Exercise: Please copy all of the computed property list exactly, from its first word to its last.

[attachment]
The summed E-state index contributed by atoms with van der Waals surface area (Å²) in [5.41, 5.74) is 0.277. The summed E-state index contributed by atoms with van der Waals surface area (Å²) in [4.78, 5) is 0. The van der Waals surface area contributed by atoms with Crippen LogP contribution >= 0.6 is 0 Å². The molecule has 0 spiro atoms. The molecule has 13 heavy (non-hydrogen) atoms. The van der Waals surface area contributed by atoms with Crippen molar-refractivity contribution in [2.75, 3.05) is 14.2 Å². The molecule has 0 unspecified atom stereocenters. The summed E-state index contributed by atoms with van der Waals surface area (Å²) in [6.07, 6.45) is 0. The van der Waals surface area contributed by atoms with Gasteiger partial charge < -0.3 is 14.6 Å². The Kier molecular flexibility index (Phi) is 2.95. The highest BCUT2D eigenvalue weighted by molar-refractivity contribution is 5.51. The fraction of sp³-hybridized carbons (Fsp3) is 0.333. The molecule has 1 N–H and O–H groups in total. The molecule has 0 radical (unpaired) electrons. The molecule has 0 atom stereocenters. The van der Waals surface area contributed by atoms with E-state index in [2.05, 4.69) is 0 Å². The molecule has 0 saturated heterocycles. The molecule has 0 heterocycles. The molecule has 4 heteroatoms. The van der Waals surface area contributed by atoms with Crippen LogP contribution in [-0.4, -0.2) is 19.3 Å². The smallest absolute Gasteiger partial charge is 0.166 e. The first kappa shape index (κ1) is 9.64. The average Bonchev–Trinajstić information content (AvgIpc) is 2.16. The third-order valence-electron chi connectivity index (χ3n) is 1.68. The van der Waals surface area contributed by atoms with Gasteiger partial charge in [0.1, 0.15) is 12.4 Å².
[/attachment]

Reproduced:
The summed E-state index contributed by atoms with van der Waals surface area (Å²) in [5.41, 5.74) is 0.277. The summed E-state index contributed by atoms with van der Waals surface area (Å²) in [4.78, 5) is 0. The van der Waals surface area contributed by atoms with Crippen LogP contribution >= 0.6 is 0 Å². The molecule has 0 spiro atoms. The molecule has 13 heavy (non-hydrogen) atoms. The van der Waals surface area contributed by atoms with Crippen molar-refractivity contribution in [2.75, 3.05) is 14.2 Å². The molecule has 0 unspecified atom stereocenters. The summed E-state index contributed by atoms with van der Waals surface area (Å²) in [6.07, 6.45) is 0. The van der Waals surface area contributed by atoms with Gasteiger partial charge < -0.3 is 14.6 Å². The Kier molecular flexibility index (Phi) is 2.95. The highest BCUT2D eigenvalue weighted by molar-refractivity contribution is 5.51. The fraction of sp³-hybridized carbons (Fsp3) is 0.333. The molecule has 1 N–H and O–H groups in total. The molecule has 0 radical (unpaired) electrons. The molecule has 0 atom stereocenters. The van der Waals surface area contributed by atoms with E-state index in [2.05, 4.69) is 0 Å². The molecule has 0 saturated heterocycles. The molecule has 0 heterocycles. The molecule has 4 heteroatoms. The van der Waals surface area contributed by atoms with Crippen LogP contribution in [-0.4, -0.2) is 19.3 Å². The smallest absolute Gasteiger partial charge is 0.166 e. The first kappa shape index (κ1) is 9.64. The average Bonchev–Trinajstić information content (AvgIpc) is 2.16. The third-order valence-electron chi connectivity index (χ3n) is 1.68. The van der Waals surface area contributed by atoms with Gasteiger partial charge in [0.1, 0.15) is 12.4 Å².